22 September 2008, JellyBean @ 12:42 am

In the western hills of North Carolina stands the mountain called Brown Mountain. For hundreds of years it has been the home of one of the most mysterious phenomena to occur in the US.

Go to the area on any clear night and you will be able to see the mysterious lights rising into the air. Some rise slowly and others are more like fireworks. As they rise they fade away. On some nights the lights are so numerous that they can notbe counted.

The strange lights are only visible from a distance. If you tried to climb the mountain to see them, they do not appear.

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The U.S. Geological Survey has investigated this phenomenon at least twice, as have countless numbers of other scientists, historians and amateur paranormal sleuths. None have ever given a satifactory answer to what they are or what causes them.

The first westerner to record the lights was a German engineer, Gerard Will de Brahm, in 1771.

“The mountains emit nitrous vapors which are borne by the wind and when laden winds meet each other the niter inflames, sulphurates and deteriorates,” said de Brahm.

Others disagreed with him, particularly the members of the local Cherokee tribes. They believed that the lights were the spirits of Cherokee and Catawba warriors who had been killed in a vicious, ancient battle on the side of the mountain. Other say that it was the spirits of Indian maidens who have searched through the centuries for their husbands and sweethearts who had died in the battle.

Another legend says that a planter travelled to the mountain to hunt and became lost. His most loyal slave went up into the mountains at night with a lantern to search for his master. Night after night he was seen wandering the moutain in search of the planter. Eventually he died but his spirit still roams the mountain with the lit lantern, still searching.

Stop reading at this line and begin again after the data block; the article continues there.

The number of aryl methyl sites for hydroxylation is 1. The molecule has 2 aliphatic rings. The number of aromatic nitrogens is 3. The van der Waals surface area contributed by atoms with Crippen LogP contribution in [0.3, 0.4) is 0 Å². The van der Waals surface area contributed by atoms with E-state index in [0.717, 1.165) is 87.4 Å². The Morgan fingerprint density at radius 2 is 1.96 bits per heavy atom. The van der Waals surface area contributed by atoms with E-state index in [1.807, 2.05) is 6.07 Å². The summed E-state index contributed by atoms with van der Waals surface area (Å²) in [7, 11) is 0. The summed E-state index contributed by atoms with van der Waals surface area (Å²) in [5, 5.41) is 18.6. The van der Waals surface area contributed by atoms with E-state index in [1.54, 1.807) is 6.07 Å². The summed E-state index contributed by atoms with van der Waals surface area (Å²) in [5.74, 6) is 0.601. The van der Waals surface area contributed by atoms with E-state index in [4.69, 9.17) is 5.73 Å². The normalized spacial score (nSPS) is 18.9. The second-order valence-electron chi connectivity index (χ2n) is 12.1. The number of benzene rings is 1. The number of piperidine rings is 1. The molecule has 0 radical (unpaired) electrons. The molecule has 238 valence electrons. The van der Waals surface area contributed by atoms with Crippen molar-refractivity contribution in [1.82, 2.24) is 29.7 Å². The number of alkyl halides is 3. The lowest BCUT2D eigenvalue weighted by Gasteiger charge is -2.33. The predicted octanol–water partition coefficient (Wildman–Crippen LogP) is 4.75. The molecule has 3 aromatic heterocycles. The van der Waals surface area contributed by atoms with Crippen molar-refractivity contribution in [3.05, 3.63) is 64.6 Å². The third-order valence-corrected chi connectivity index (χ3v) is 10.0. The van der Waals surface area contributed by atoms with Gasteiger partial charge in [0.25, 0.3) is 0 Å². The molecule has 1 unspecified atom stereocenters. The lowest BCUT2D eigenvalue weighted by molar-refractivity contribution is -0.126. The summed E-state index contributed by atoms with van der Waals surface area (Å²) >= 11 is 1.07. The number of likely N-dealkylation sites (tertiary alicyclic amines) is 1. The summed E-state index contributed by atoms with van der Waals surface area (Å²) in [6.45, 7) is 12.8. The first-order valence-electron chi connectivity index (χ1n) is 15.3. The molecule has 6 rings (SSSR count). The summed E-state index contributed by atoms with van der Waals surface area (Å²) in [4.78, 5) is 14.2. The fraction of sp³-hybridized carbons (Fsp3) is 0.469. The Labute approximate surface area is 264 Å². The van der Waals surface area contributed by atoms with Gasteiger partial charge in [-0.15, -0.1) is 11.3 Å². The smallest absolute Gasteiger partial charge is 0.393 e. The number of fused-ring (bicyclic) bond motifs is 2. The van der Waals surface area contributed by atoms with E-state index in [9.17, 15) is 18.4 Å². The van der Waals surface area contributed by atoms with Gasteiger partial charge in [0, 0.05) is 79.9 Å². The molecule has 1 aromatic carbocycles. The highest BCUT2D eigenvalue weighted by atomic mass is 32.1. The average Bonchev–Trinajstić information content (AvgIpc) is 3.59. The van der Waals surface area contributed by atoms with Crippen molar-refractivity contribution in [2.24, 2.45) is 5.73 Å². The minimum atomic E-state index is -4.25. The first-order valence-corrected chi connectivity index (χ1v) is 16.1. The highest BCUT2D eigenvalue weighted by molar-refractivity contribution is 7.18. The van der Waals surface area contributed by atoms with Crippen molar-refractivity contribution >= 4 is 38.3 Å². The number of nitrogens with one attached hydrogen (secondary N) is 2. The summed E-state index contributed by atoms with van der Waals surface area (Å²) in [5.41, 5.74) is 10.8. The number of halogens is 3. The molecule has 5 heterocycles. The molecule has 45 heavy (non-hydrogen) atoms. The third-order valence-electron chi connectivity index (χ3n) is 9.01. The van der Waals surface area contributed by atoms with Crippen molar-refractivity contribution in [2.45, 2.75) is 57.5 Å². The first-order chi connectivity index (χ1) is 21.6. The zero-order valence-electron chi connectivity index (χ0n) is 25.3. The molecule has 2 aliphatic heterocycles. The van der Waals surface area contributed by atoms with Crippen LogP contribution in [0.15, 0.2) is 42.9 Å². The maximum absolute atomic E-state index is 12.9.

The first U.S. Geological Survey investigation in 1913 stated that the lights were merely reflections caused by the locamotive headlights in the Catawba Valley. In 1916 they were proved wrong.

A great flood swept down the valley, destoying the railway line. Roads and power lines were also washed away. It was only weeks later that repairs could be undertaken. During this time the lights continued unabated.

A second U.S. Geological Survey investigation claims that the lights are caused by spontaneous combustion of swamp gases. That there are no marshes or swamps on the mountain made little difference to them.

Other scientists have claimed that the lights are caused by uranium ore whose radiation may be repsonsible. Others suggest that it could be phosphorous, however this mineral is not found in the area.

The best places to see the strange lights are from:

Brown Mountain Overlook Located 20 miles north of Morganton, on NC highway 181, 1 mile south of the Barkhouse Picnic Area.

Wiseman’s View Overlook Located 5 miles south of the village of Linville Falls on Kistler Memorial Highway a.k.a Old NC 105 or State Road 1238.

Lost Cove Cliffs Overlook Located on the Blue Ridge Parkway, at mile-post 310, 2 miles north of the NC highway 181 junction.

You should go on a clear night with little or no moonlight. You should be able to see the mountain without difficulty.

The lights are the inspiration for the bluegrass song, Scotty Wiseman’s “Brown Mountain Lights”, later performed by the Kingston Trio, and the Country Gentlemen. The song was also recorded by the progressive bluegrass band Acoustic Syndicate and performed by Yonder Mountain String Band.

The Brown Mountain Lights were the subject of an X-Files episode, called ‘Field Trip’ from season six, which originally aired on May 9, 1999.

Appalachian State: The Brown Mountain Lights

Prairie Ghosts: The Brown Mountain Lights

Western NC Attractions: Brown Mountain Lights

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